I’d say, while I predicted quite wrongly, had I been able to see final practice, I’d probably should have expected something like the race result we got, though I hadn’t counted on Verstappen’s zeal.

By no means a classic but a good tense little race. Impressed with Hamilton giving third back to Bottas, I never expected him to do that. Also impressed Vettel was able to hold onto the lead given how bad his steering had become. Definitely a bit of an own goal by Red Bull though.

Good, if unspectacular.
Adam (@rocketpanda)

Rate the Race: The Twitter verdict

The generally negative reaction was evident on Twitter too, except among those who had actually been at the Hungaroring.

Rate the Race

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2017 Hungarian Grand Prix

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Keith Collantine
Lifelong motor sport fan Keith set up RaceFans in 2005 - when it was originally called F1 Fanatic. Having previously worked as a motoring...

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14 comments on “Dull Hungarian GP still gets better rating than last year”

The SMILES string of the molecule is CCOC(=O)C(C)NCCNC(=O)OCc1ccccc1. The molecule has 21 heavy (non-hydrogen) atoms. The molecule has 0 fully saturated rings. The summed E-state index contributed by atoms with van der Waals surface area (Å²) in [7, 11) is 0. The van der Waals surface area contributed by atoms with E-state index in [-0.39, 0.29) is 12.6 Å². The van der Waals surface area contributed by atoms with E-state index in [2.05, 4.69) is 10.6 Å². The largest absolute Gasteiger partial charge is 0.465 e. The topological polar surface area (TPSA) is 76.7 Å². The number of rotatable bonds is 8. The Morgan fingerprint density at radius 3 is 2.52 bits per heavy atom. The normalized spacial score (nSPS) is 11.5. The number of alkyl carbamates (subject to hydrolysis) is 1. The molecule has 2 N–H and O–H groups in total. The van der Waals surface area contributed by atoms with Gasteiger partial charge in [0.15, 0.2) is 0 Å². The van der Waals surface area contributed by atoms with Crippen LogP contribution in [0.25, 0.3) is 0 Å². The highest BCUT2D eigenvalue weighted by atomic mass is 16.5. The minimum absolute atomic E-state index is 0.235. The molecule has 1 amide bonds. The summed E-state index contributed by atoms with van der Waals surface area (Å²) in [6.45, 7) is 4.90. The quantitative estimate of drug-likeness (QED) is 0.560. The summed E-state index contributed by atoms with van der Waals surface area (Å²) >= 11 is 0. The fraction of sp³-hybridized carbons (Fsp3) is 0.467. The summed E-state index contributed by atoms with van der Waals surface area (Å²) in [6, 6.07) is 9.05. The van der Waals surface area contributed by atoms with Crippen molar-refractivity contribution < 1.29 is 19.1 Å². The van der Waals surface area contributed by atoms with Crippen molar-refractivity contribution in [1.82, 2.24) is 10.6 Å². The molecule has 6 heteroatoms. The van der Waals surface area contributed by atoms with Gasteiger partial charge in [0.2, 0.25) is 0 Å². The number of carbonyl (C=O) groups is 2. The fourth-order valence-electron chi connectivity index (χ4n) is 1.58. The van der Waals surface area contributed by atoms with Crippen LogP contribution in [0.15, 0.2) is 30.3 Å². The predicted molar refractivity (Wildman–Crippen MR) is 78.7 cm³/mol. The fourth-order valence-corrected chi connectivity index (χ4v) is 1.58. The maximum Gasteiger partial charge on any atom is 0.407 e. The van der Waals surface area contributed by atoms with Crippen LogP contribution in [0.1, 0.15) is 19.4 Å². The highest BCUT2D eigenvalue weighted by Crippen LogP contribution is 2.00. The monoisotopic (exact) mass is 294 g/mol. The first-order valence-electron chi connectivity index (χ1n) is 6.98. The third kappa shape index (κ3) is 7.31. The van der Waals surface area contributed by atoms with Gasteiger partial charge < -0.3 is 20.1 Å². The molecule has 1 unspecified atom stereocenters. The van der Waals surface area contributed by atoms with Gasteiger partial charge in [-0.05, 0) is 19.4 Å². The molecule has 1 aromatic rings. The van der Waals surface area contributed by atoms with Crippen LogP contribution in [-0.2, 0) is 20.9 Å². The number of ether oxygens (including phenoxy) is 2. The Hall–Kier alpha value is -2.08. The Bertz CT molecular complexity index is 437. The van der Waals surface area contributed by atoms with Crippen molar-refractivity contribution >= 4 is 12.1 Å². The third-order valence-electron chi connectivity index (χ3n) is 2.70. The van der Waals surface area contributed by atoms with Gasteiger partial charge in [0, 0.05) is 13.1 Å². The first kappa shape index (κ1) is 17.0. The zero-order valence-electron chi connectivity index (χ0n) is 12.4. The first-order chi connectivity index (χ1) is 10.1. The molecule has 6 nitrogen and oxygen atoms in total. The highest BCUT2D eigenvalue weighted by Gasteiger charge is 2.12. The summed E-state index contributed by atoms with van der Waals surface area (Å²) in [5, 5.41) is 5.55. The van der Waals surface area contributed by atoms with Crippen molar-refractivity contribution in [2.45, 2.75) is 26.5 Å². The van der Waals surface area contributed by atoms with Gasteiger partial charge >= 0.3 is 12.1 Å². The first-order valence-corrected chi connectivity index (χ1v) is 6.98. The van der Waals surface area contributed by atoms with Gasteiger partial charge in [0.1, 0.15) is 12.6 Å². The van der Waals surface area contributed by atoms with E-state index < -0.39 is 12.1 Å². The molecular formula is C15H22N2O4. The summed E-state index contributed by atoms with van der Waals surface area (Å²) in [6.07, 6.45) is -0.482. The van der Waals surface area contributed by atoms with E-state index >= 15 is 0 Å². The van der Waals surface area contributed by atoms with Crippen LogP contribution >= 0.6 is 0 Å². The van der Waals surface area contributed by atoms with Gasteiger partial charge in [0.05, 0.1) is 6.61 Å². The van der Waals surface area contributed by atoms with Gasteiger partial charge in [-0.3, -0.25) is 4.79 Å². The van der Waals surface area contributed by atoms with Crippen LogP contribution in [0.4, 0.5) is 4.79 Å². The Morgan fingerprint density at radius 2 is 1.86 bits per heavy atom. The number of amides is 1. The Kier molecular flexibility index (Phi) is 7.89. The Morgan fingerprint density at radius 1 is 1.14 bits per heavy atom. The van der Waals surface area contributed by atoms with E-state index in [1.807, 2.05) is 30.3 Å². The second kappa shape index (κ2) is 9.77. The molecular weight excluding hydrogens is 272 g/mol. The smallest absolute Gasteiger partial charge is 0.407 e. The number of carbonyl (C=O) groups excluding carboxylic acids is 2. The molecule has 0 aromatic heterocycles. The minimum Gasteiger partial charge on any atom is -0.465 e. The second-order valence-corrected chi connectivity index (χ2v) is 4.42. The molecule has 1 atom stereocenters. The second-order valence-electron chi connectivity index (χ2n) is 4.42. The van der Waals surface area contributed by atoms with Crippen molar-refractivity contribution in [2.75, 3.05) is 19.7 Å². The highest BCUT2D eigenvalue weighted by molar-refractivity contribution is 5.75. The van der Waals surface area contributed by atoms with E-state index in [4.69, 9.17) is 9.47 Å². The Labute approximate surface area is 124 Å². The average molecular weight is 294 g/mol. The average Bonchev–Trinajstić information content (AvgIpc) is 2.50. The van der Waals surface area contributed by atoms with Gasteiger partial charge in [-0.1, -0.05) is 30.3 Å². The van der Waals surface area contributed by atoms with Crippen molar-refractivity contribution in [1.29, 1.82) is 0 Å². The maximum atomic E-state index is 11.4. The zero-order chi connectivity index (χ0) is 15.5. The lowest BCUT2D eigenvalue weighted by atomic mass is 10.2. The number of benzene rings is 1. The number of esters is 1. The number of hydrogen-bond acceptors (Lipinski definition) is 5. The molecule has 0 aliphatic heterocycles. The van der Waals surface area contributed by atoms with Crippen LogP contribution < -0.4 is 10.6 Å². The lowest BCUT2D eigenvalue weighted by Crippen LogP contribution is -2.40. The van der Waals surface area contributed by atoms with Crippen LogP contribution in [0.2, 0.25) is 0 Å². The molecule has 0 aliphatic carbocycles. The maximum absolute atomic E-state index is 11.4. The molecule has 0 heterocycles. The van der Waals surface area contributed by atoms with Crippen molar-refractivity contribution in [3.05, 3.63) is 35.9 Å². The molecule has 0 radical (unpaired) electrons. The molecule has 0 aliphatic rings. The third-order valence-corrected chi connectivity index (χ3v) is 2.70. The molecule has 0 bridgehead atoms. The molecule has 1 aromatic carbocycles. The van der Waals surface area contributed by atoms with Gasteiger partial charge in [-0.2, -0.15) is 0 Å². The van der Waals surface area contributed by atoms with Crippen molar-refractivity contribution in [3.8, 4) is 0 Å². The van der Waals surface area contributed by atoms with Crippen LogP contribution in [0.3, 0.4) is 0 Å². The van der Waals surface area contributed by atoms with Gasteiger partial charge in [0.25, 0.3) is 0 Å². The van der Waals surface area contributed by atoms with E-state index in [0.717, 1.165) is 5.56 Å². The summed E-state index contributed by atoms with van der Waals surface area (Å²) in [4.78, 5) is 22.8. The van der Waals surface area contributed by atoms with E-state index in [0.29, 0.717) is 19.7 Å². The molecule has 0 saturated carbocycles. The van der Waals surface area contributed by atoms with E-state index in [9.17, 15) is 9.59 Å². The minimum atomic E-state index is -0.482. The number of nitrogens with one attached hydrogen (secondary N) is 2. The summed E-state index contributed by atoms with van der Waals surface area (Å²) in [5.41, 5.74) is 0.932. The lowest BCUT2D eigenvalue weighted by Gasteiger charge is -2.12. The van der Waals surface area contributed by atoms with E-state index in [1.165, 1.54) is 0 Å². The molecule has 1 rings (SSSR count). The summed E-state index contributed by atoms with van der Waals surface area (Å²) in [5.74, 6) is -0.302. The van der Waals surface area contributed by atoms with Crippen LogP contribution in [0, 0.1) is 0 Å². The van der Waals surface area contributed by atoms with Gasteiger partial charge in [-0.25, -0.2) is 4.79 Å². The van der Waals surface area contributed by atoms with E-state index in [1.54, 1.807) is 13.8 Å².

1. ILuvSoundtracks (@)
    3rd August 2017, 16:15

    …but was the second-lowest.

  2. I just don’t get F1. With the dumb rules and the ridiculous aerodynamics and the boring tracks where’s it going? How can the best of the best fight each other when who’s in front stays there because no one can pass? I’m sorry but, although strategy plays a part it shouldn’t play the whole game. What are these people thinking? Will F1 bet on keeping fans with its new circus acts or will it finally take action and make the necessary changes to turn this into a racing sport? I don’t see Vettel as the winner so much as the sport the loser. This big talk, no action disease seems to have infected the whole planet. I think the manufacturer teams don’t care. They know this is ego-stroking because racing does not sell cars. Ironically these are the teams that are allowed to spend the most money.

    1. It’s a team sport, the drivers work together to help the team, the’re not meant to go for personal glory. That’s what makes it so interesting!